And that makes you-all dead easy in this deal of mine.
Speaking of deals," he said, "reminds me of a poker game I once seen in Reno, Nevada.
Say,' he whispers, 'I seen the dealer deal hisself four aces.
Ryde preach a great deal more about that spiritual part of religion that you talk of, Adam?
I've heard a deal o' doctrine i' my time, for I used to go after the Dissenting preachers along wi' Seth, when I was a lad o' seventeen, and got puzzling myself a deal about th' Arminians and the Calvinists.
But I herewith discharge my conscience, and declare that I have had quite enthusiastic movements of admiration towards old gentlemen who spoke the worst English, who were occasionally fretful in their temper, and who had never moved in a higher sphere of influence than that of parish overseer; and that the way in which I have come to the conclusion that human nature is lovable--the way I have learnt something of its deep pathos, its sublime mysteries--has been by living a great deal among people more or less commonplace and vulgar, of whom you would perhaps hear nothing very surprising if you were to inquire about them in the neighbourhoods where they dwelt.
Suppose a marriage, and the husband has ONLY $1,000 for his pocket, this would bring down the ways and means to $2,000 per annum; or less than a hundredth part of the expense of keeping ONE pocket-handkerchief; and when you come to include rent, fuel, marketing, and other necessaries, you see, my dear Miss Monson, there is a great deal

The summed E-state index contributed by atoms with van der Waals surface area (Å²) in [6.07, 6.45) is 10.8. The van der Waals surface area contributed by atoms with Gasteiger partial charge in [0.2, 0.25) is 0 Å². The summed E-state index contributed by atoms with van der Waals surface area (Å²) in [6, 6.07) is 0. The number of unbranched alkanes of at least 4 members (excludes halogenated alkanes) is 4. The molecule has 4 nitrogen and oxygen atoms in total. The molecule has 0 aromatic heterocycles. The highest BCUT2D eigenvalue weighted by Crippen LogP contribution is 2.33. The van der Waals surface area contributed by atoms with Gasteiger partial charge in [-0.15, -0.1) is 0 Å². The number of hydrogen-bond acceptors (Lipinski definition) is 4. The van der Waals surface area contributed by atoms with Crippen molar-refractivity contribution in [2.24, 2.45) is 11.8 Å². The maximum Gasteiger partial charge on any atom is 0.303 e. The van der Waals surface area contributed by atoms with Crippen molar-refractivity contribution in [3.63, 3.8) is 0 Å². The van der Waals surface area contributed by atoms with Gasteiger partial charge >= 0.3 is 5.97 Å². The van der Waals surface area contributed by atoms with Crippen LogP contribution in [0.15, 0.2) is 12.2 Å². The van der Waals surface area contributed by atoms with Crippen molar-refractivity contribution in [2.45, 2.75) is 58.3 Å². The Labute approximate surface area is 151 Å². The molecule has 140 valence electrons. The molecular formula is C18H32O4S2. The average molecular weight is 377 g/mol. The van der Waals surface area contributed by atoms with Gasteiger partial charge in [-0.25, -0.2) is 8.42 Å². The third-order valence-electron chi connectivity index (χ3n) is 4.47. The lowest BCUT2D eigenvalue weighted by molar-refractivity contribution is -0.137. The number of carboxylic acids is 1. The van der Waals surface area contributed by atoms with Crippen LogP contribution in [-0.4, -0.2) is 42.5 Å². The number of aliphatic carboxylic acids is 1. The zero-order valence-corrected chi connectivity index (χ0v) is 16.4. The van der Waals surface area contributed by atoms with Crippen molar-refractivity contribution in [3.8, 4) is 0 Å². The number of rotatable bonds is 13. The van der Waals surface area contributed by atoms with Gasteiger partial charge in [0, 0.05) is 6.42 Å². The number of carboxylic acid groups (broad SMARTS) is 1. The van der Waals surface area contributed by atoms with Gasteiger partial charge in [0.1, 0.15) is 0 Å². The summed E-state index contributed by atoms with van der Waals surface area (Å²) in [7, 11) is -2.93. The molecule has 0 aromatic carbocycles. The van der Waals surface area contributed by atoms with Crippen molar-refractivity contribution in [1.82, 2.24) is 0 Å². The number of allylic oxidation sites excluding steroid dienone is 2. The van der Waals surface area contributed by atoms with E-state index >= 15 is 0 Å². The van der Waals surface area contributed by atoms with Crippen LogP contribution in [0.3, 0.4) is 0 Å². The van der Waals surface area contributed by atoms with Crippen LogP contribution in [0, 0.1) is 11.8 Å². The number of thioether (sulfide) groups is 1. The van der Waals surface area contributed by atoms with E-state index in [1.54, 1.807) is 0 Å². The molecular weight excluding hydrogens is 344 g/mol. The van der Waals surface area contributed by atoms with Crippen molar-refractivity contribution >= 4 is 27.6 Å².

of poetry in paying so much for a pocket-handkerchief.
There is a vast deal of difference in memories, as well as in everything else, and therefore you must make allowance for your cousin, and pity her deficiency.
From about the time of her entering the family, Lady Bertram, in consequence of a little ill-health, and a great deal of indolence, gave up the house in town, which she had been used to occupy every spring, and remained wholly in the country, leaving Sir Thomas to attend his duty in Parliament, with whatever increase or diminution of comfort might arise from her absence.
Yes, it does give a notion," said Catherine warmly, "and that is, that you all drink a great deal more wine than I thought you did.
This declaration brought on a loud and overpowering reply, of which no part was very distinct, except the frequent exclamations, amounting almost to oaths, which adorned it, and Catherine was left, when it ended, with rather a strengthened belief of there being a great deal of wine drunk in Oxford, and the same happy conviction of her brother's comparative sobriety.
Yes, I went to the pump-room as soon as you were gone, and there I met her, and we had a great deal of talk together.
A vast deal indeed; she hardly talked of anything else.
In Italy he drinks a little too much wine, and in Germany he drinks a great deal
too much beer.
It is the assertion, the development, the product of those very different indispensable qualities of poetry, in the presence  of which the English is equal or superior to all other modern literature--the native, sublime, and beautiful, but often wild and irregular, imaginative power in English poetry from Chaucer to Shakespeare, with which Professor Minto deals
, in his Characteristics of English Poets (Blackwood), lately reprinted.